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Many eyes watch budget process

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Farmington, 55024
Farmington Independent
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Farmington Minnesota P.O. Box 192 / 312 Oak St. 55024

ST. PAUL - A late 2005 report showed Minnesota state computers were vulnerable to hackers.

The auditor suggested the state give those who manage the computers more money.

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Those words did not fall on deaf ears. When state officials began an every-other-year budget process last year, the topic returned. Gov. Tim Pawlenty announced his budget plan last month, highlighting a proposal to spend $213 million on technology upgrades, in large part to improve security.

Legislative committees are beginning to look at that and other spending suggestions as lawmakers have until May to draw up what Pawlenty wants to be a $34.4 billion, two-year budget.

To most Minnesotans, the budgeting process is a mystery. But in many ways, it is the most important thing state government does because without money, the state can do little.

The first mystery may be the budget's timing. If a family draws up a budget, it generally is for one year and starts Jan. 1. The state's budget is not that simple.

Like many governments, state budget years - known as fiscal years - start on July 1. And in Minnesota, a budget lasts two years (known as a biennium).

State agencies always are thinking budgets, but the Pawlenty administration got serious in July when the governor's staff met with about 150 agency heads and their budget chiefs.

With such a big budget, many items don't get high-level consideration. "You focus on the top $3 billion or $4 billion," Finance Commissioner Tom Hanson said.

With big budget items, such as education and health and human services "we will have multiple meetings," Hanson said.

The administration needs to decide how much money to spend on each issue, such as the computer security matter.

"Do you want the Cadillac version, the good sedan version or the Yugo version?" State Budget Director Jim Schowalter said is the decision to be made.

In the computer matter, officials opted for a Cadillac, he said.

State officials don't start from scratch on a budget.

The governor's staff is guided by a late-November "budget forecast," a report that estimates how much money the state will have to spend. It combines an economic outlook with reports on how revenues such as taxes are coming into the state.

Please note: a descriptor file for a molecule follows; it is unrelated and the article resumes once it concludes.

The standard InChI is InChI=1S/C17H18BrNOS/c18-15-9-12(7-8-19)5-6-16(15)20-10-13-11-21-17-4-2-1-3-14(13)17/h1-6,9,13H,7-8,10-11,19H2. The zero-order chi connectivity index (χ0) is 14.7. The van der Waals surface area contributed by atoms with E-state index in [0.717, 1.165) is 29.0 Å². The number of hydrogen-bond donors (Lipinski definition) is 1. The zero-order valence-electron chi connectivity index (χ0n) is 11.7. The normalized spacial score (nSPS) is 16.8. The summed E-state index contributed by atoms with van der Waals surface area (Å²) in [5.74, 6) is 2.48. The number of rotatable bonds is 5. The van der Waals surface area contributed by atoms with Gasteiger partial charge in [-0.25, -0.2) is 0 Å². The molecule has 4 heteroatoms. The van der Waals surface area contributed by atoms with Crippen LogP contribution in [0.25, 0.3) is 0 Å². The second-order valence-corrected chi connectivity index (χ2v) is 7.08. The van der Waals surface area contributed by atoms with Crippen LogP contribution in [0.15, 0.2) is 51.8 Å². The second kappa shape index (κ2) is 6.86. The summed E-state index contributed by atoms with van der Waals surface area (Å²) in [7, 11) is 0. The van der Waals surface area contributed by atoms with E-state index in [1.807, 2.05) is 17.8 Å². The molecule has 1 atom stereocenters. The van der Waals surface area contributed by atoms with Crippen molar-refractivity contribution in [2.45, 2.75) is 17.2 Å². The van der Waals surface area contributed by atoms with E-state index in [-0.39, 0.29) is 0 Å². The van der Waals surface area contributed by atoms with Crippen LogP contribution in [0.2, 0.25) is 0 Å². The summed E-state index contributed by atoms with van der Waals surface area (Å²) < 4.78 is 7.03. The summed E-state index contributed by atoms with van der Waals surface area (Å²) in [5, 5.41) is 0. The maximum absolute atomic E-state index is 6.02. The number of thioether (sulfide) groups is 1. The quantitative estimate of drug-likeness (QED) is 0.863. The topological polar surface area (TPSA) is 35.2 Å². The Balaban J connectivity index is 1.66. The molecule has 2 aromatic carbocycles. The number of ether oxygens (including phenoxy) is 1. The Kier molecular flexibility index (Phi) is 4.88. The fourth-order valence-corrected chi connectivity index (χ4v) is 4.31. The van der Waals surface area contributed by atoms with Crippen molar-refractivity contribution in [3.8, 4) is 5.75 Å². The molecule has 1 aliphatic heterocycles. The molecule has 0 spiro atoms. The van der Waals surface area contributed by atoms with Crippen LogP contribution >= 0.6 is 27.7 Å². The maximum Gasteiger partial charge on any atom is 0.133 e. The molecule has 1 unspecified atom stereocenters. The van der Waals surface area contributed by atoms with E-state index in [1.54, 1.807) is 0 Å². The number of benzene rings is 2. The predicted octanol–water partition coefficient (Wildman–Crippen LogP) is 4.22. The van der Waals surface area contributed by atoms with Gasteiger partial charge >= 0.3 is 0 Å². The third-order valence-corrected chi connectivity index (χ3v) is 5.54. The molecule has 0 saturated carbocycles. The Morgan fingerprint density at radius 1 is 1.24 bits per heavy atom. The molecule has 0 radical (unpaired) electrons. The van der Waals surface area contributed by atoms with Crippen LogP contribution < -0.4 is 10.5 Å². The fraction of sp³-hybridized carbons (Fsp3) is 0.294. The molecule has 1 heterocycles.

Armed with that information, the governor-led team can decide how much it wants to spend, and, thus, raise in revenue.

In Pawlenty's case, he decided on a $34.4 billion budget plan, a 9.3 percent increase from the current budget. Most of the increase is funded by higher revenues fueled by a better economy, although some fee increases are included.

The $34.4 billion only represents the General Fund budget, which the state can control. The total budget will be closer to $51 billion, the difference being things such as federal programs that pass through the state, but state policymakers don't control.

Law gives the governor a January deadline to submit his budget to legislators. Lawmakers look it over for a month and a half until receiving a financial update in late February.

In the meantime, legislative committees hear testimony from most agencies to learn their needs.

Once the February budget forecast is released, legislators hammer out their own budget proposals, but they are based on what the governor already presented. (The governor's administration has many more people than the Legislature available to work on the budget.)

Then legislative budget committees begin discussing their proposals and compare them with what the governor wants, often bringing in dozens of witnesses ranging from state officials to regular citizens.

Committees primarily hear proposals for parts of the budget they control. For instance, the computer security issue probably would be debated in state government funding committees, and since colleges have some technology challenges it could be heard by higher education committees, too.

Generally, spending proposals are grouped into a half-dozen or more so-called "omnibus bills" that bundle similar spending provisions.

House and Senate leaders promise to agree by April 27 how much will be spent in each general part of the budget - education, natural resources, health and so on.

Once House and Senate committees finish similar bills, they receive votes by the full House and Senate. Since the bills seldom are identical, they land in a conference committee to work out the differences.

When a conference committee reaches an agreement, the bill returns to the full House and Senate where lawmakers may either approve or reject the panel's product; it may not be amended. If lawmakers don't like it, the budget bill may return to a conference committee for further negotiations.

After both chambers agree on a subject area's budget, it goes to the governor, who may sign it or veto it. He also may veto parts of a budget bill. If it has not adjourned for the year, the Legislature may attempt to overturn a governor's veto.

The budget becomes effective on July 1, although next year's Legislature can make changes.

The original budget and changes all are examined by many people of many political persuasions at many levels in state government.

"You would be shocked at how much people care," Schowalter said. "It is not a trivial decision."

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Don Davis
Don Davis has been the Forum Communications Minnesota Capitol Bureau chief since 2001, covering state government and politics for two dozen newspapers in the state. Don also blogs at Capital Chatter on Areavoices.
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